Advice is what we ask for when…

Advice is what we ask for when we already know the answer but wish we didn’t. – Erica Jong

Wedding Advice

What does that mean?
Asking for advice. It is a a desperate cry for help. We have figured out what is happening, and don’t like what it looks like or where it’s going to take us in the end. We cast about for alternatives. We ask for advice, hoping to get a different answer.

Sound familiar? Been there, done that. Got the lumps to prove it. We seem to think that advice will give us a different answer. It might, if we haven’t put a lot of thought into the problem, but usually, what we hear is fairly close to what we already figured out.

Why is asking for advice important?
That is a tough thing for a guy to do, isn’t it? It can be, if you have more ego than sense. Asking for advice allows us to draw on the learning, knowledge and experience of another. Hopefully we ask someone who has done that and done it well. If not, we can learn from their mistakes and try something else.

The biggest problem with asking for advice is that we usually wait until it’s too late to change the outcome. Asking if the squeaky noise the brakes are making is a bad thing should be done before the accident, not after.

By asking before the accident, you have options, such as having them fixed or taking a different vehicle. Asking afterwards will simply confirm what you now are fairly sure of. Hopefully that makes sense.

Where can I apply this in my life?
There are actually two tricks to asking advice, both discussed briefly above. One is to find someone who has the experience to provide useful information. The second is to ask for it early in the process, so you have a chance to act on the advice before everything goes sideways.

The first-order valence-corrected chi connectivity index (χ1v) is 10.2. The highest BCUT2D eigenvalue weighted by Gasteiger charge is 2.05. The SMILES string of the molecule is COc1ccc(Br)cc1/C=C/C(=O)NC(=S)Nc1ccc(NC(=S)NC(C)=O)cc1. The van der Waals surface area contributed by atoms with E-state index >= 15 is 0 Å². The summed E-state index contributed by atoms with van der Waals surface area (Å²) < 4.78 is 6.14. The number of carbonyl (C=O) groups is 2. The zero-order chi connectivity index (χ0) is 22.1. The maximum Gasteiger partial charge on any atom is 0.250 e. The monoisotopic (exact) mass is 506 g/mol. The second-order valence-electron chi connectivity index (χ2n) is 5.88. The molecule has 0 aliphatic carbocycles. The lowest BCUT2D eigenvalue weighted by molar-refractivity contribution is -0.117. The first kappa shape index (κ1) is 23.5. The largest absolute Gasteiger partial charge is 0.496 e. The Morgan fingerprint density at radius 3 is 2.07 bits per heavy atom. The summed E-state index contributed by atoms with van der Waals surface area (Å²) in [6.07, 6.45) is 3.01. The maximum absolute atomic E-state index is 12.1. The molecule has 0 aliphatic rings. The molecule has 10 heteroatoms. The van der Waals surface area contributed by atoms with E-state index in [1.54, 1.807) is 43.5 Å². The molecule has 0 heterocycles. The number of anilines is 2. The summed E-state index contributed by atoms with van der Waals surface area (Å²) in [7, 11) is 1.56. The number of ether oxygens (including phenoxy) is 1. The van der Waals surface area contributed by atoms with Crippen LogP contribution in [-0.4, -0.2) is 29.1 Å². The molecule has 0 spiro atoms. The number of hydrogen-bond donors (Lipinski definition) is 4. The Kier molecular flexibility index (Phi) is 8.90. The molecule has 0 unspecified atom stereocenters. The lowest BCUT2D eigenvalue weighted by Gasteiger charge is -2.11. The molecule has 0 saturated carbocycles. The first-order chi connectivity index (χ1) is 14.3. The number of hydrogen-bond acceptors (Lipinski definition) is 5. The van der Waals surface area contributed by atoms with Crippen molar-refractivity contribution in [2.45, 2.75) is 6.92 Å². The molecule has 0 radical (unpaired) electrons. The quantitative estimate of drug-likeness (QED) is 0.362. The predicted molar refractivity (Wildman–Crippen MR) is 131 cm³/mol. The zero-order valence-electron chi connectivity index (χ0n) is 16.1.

Would you ask a clown for financial advice? It may come as a surprise, but I did for quite a number of years. We had a financial adviser who was a mild mannered CPA by day, and a clown act for kids in the evenings and weekends. Really. He came very highly recommended and did exceptionally well for us. Then we moved across country and had to find another adviser.

Why mention that? Because looks can be deceiving. Many people use stereotypes to determine who is qualified to give advice. It’s better to check references, ask around and find someone who really knows what they’re talking about.

The other point (timeliness) reminds me of a recent tweet by John Cleese (of Monty Python fame). In it, he mentioned he was going to follow a friend of his, even though the friend was at his last wedding and didn’t try to stop it. In this case, Mr Cleese was stating that he wished his friend had stopped his last marriage. A request for advice (or help) that came a little late, I would say.

Again and again, people ask for advice after they have messed up. In hind sight, they should have asked just a little earlier. But time only flows in one direction (so far as we can experience it, quantum physics aside). We have to try to notice when we are approaching a significant decision and search for advice before it’s too late, and you experience the full weight of this quote (again).

In theory, this is easy. In practice, we often don’t realize that we don’t know what we are doing until it’s too late, and by then we’re done for. For me, it’s a delicious irony. I love spontaneity, yet I greatly dislike making a mess of things. So I plan as much as I can and rely on nature to screw up my plans and provide me with all the spontaneity I can handle.

Most of my trips to the lumber yard includes a clip board with two or three ways to build something and some blank paper. This allows me to re-do calculations and estimates when I get there. There is nothing worse than finding out that someone else’s project used up all the 1×10 clear fir in the store. Gotta sit down and figure out what else to do. Ask the guys at the store what other material they have and when they’re expecting to get more lumber? Yes, but that would have been better asked before I left for the store, right?

Ask early, ask the right person, and you just may avoid a lot of trouble. At the lumber store or at the altar.

From: Twitter, undocumented feed (my bad)
confirmed at :
Photo by The Geary’s


About philosiblog

I am a thinker, who is spending some time examining those short twitter quotes in greater detail on my blog.
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